TEXAS IS HOME TO THE LARGEST population of wild turkeys in America. This is due to an enormous population of Rio Grandes (500,000) along with scattered easterns and a handful of Merriam’s out in the remote Trans Pecos.
Turkeys are one of the most challenging animals to hunt and also one of the most exciting.
Much of that challenges is because of their incredible vision and hearing which is why hunter sometimes need to try some unusual techniques.
According to the Scientific American, wild turkeys have “the most complex retina of any vertebrate”.
“The retinas of turkeys have seven different types of photoreceptors including one rod and six different types of cones, two of which are actually ‘double cones.’ Human retinas have only four different types of photoreceptors consisting of one rod and three single cones. One of a tom’s single cone photoreceptors has a spectral sensitivity to wavelengths near 400 nm which is in the UVA light range.”
This allows turkeys to see into the ultra violet spectrum. Many modern laundry detergents contain chemicals that essentially make us glow to a turkey.
So, before you hit the field head to toe in camo or go ninja-style, use one of the detergents that counteract the UV issue.
The turkey’s vision, in particular their ability to see into this spectrum, can be a disadvantage for them if you use the latest in hunting technology.
The MAD Smoky Baby turkey decoy is a smoke white/gray color, which at first might seem strange. The fact is there are turkeys this color (a recessive genetic anomaly) and that the color will draw in wild turkeys.
Ranchers with domestic turkey stock are familiar with wild birds coming in to breed their white hens. This color can also be picked out at greater distances, helping to lure in those birds that are on the outer edge.
On top of that the decoy has a realistic shape and pattern and is coated with Uvision paint to give it a natural UV signature. Birds can learn a threat response if decoys do not have a proper signature. Uvision replicates the reflection of live turkey plumage so incoming birds can no longer tell the difference between colors on the Smoky Baby or the real thing.
One big mistake that turkey hunters make is that they call too often and much too loud. I would recommend you listen to the pros call on YouTube or on a turkey hunting DVD. You will learn the many different calls the birds use. Better yet, go hide in the woods and just listen. The vocalization of a turkey is soft except for the gobble.
The yelp is the most used call during this time of year. It’s super easy to do on a box call. You cannot miss with this call. It may be the only one you can master, but it will be all you need.
The cluck is the sound of a relaxed turkey. You must be careful, however, so you do not sound like a put, which, as I said earlier, is their warning call. The cackle is the sound of an excited hen. Sometimes they use this call when the birds fly down from the tree in the early morning hours.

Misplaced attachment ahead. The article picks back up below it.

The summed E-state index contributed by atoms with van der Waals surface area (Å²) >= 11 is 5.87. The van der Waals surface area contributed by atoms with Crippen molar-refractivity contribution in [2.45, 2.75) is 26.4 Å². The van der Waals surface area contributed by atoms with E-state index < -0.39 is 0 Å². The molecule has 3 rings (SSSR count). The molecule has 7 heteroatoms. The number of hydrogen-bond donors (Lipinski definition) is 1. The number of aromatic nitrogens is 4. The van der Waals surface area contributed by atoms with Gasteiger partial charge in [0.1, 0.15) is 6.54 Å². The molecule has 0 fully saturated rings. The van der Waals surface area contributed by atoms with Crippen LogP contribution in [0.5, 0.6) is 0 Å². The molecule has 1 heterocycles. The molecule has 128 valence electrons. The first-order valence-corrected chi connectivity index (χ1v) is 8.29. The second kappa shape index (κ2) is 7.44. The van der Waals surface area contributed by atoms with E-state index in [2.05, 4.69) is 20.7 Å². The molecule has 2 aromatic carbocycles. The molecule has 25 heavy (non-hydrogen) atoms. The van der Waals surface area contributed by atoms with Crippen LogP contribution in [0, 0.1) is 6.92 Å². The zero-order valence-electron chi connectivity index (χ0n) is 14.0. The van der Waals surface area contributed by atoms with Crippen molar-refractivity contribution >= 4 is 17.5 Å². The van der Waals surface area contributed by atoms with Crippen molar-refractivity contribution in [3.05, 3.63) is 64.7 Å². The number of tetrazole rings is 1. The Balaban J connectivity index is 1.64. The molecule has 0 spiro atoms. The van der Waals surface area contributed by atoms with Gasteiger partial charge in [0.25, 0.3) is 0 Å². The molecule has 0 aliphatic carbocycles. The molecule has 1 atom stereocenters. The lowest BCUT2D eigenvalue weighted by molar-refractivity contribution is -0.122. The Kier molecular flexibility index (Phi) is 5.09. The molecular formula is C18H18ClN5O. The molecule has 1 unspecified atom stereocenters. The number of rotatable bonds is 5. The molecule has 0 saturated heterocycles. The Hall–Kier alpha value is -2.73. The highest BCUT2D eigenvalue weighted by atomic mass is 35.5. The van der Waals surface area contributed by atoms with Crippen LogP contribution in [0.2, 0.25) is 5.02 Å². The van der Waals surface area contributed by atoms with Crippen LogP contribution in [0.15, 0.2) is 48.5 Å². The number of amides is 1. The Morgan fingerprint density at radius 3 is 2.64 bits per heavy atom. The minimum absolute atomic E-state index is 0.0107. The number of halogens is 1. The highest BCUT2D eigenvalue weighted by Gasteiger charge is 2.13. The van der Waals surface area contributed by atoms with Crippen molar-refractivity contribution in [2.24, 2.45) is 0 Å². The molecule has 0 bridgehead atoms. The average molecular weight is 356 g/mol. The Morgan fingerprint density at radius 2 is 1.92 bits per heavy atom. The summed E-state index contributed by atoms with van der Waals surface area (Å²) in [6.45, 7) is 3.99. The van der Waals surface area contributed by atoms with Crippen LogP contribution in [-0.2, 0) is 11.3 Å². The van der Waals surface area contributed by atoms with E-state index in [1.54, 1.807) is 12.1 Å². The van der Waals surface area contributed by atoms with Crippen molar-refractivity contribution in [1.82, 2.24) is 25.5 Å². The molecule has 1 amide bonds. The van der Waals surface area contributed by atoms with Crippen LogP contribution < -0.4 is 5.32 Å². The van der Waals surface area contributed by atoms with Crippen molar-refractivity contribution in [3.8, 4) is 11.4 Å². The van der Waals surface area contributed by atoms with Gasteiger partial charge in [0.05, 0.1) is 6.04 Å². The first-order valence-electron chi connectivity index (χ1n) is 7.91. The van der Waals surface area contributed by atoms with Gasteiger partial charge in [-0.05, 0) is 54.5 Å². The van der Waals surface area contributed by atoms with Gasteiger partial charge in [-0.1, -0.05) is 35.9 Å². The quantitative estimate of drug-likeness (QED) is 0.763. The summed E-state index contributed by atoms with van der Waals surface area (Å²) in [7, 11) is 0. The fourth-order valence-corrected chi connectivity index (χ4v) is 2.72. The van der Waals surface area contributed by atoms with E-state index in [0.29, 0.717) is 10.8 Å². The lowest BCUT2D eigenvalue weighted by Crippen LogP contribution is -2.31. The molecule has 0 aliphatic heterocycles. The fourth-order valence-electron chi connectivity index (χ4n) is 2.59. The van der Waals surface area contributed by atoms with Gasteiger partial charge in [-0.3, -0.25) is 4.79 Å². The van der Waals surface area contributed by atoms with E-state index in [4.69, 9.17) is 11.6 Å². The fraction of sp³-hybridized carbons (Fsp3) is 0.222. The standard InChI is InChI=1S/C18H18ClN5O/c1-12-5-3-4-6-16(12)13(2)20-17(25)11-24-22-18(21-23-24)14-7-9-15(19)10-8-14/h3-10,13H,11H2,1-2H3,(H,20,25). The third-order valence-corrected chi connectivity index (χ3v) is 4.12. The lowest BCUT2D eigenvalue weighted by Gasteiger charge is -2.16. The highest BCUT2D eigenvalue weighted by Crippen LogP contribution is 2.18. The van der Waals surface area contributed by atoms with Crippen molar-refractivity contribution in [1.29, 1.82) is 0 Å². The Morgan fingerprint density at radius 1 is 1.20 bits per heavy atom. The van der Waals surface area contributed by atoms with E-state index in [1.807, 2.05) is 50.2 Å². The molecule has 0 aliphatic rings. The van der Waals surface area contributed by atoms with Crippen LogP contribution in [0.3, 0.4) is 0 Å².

The purr is followed by a soft cluck. It lets the tom know that the hen is ready—come find me! The kee-kee run or lost turkey call is not usually used in the spring.
There are many different artificial calls to try—the box call, push button calls, wing bone calls and also diaphragm calls with different configurations. Some have two or three latex pieces. Some have split latex and some have the latex cut in a v shape. They all sound different. You can sound like a young hen or a raspy old boss hen. These calls can be a little difficult to use and require some practice (away from the wife).
Here is a little trick to remember. If the tom turkey is already with a group of hens, you will not be able to call him into your set-up. However, you may be able to call the hens to you, and the tom will follow.
Most of the time, when you try to call the hens in, the boss hen will purposely lead the flock away from you, and they will follow her. She will be the call that sounds raspy and will be easily distinguishable from the other turkeys. When you hear her call, interrupt her with a call of your own and make it sound raspy and that you mean business.
She will probably call over and over, and you should interrupt her every time. Nine times out of 10 she will seek out this intruder to give her a piece of her mind!
The important thing is that she will also drag that tom along with her—game over.
If everyone in the area is doing the same kinds of calls or using the exact same decoy strategies simply changing things up as we have noted here can make a big difference. I have taken turkeys in Texas, New York and the Dakotas and can honestly say they are not only a challenge, but a genuinely exciting animal to hunt.
Are you up for the challenge? If so give these off-the-wall strategies a try.
Can you hunt turkeys in urban areas? What is the best gear to use? We answer these questions in this bonus video for the Texas Fish & Game Magazine March 2019 digital issue.
—by Dustin Vaughn Warncke
What IS the Witty-Wha-Too turkey call?
—story by LOU MARULLO